LINE 1: Concentration of wealth and income: evolution, causes and consequences
Head researcher: Claudia Sanhueza (COES – Centre for Economics and Political Science at the Universidad Mayor)
The objective of this line is to bring together studies and research, national as well as international, that help to understand the phenomena of the top 10%, top 5% and -increasingly so- the top 1% of the wealth, and to identify future research topics in this area. Particularly, studies that shed light on the degree of the concentration of income, wealth and property, and its evolution. Also of interest are studies that explore the causes or mechanisms by which the concentrations are produced, the consequences or outcomes of this phenomenon in economic, social and political terms, and how this relates to diverse public policies (taxes, social security, among others).
LINE 2: Concentration of ownership of media outlets: Why does it matter?
Head researcher: Tomás Undurraga (COES – Universidad Alberto Hurtado)
Assuming that the media outlets generate social reality, the concentration of ownership of the media tends to result in information biases and in the conformation of mini-audiences, deforming the public sphere. This line hopes to convoke original studies and research on the Chilean and international situation.
LINE 3: The Chilean elite: Circulation, ruptures, discontinuities or reproduction?
Head researchers: Cristóbal Rovira (COES – Universidad Diego Portales) and Jorge Atria (COES – Pontificia Universidad Católica de Chile)
The renewal of the establishment and the emergence of new actors, that possess credentials different from those of the traditional political elite, is the focus of this line. What are the breaking points between the old and new elite? How much renovation of elites can be observed, and which have a greater capacity for reproduction? Likewise, it would be interesting to discuss which mechanisms of influence the elite uses and to what extent new tools exist to influence the political process.
LINE 4: Concentrations of political voice
Head researchers: Matías Bargsted (COES – Pontificia Universidad Católica de Chile) and Nicolás Somma (COES – Pontificia Universidad Católica de Chile)
There is abundant evidence at the national and international level that access to political voice is not distributed equally and furthermore, certain social groups have privileged access to voting, to demonstrating, to speaking in public. This is the concentration of political participation. What do we know about this? Has it increased over time? How does it vary between countries? What contextual and individual factors explain the possible temporal and transversal variations? If this type of concentration is confirmed, how can political voice be redistributed?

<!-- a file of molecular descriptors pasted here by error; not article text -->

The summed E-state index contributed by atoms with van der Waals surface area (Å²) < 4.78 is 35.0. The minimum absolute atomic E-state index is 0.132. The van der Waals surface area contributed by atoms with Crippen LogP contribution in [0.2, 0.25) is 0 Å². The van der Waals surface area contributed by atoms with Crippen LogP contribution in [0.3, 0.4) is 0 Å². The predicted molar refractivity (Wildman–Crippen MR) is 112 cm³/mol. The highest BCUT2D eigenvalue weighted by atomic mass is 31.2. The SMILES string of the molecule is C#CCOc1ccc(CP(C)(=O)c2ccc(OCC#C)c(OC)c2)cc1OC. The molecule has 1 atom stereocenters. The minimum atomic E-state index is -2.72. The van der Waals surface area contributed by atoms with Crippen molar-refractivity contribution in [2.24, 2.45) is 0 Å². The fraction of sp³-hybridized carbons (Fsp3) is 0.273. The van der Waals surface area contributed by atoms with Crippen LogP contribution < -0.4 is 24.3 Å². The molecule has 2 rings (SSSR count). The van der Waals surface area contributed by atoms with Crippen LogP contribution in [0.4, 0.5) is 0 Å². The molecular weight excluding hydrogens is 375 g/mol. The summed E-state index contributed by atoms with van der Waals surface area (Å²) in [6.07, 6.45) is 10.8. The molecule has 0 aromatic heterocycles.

LINE 5: Urban concentration and segregation
Head researchers: María Luisa Méndez (COES – Universidad Diego Portales) and Luis Valenzuela (COES – Universidad Adolfo Ibáñez)
Territorial segregation, its multiple dimensions and eventual spatial implications, needs to be explored in function of how condensed the city space is and how it is divided, according to phenomena of concentration. Topics to be addressed in this line are: the implications for the definition of social identities and bonds, its impact on urban fragmentation, and the financing of the city and the implications for city life.
LINE 6: Domination and hegemony of the masculine models on social bonds
Head researchers: Dariela Sharim (COES – Pontificia Universidad Católica de Chile) and Francisco Pino (COES – Universidad de Chile)
The objective of this line is to analyze the causes for the low participation of women in politics, academics, business or other social sectors, as well as the distinct ways in which masculinity, as a model, reproduces the domination in diverse spaces of social life. Work that addresses the domination of gender are of particular interest, whether concerning the predomination of men in certain areas or the vertical relationships and domination in diverse areas, as well as the effect of positive discrimination policies, such as reserved seats or gender quotas in politics.
LINE 7: The domination of diplomas: Concentration of cultural capital
Head researchers: Dante Contreras (COES – Universidad de Chile) and Nicolás Grau (COES – Universidad de Chile)
This line addresses distinct mechanisms that make it possible to concentrate cultural capital in diverse fields and institutions: academia, businesses, politics, literature, sciences, among others. It is of interest to discuss how one or more canons of cultural distinction are defined, if these produce exclusion effects or if they admit for the incorporation of broader social groups, for example, such as the middle class.
LINE 8: Psychosocial factors that explain the concentration and motivation to maintain power
Head researcher: Gloria Jiménez (COES – Pontificia Universidad Católica de Chile)
The focus of this line is centred on the factors that can be construed as background for the pursuit, concentration and maintenance of social power. This line also considers the social, or other, outcomes that lead to retaining power, such as the increase in stereotypes or the preference for a stratified society. Belonging to a socially advantageous group, education level, religion, social experiences, gender, personality and temperament differences, are some of the factors that have proved to be relevant for the desire to obtain and maintain power.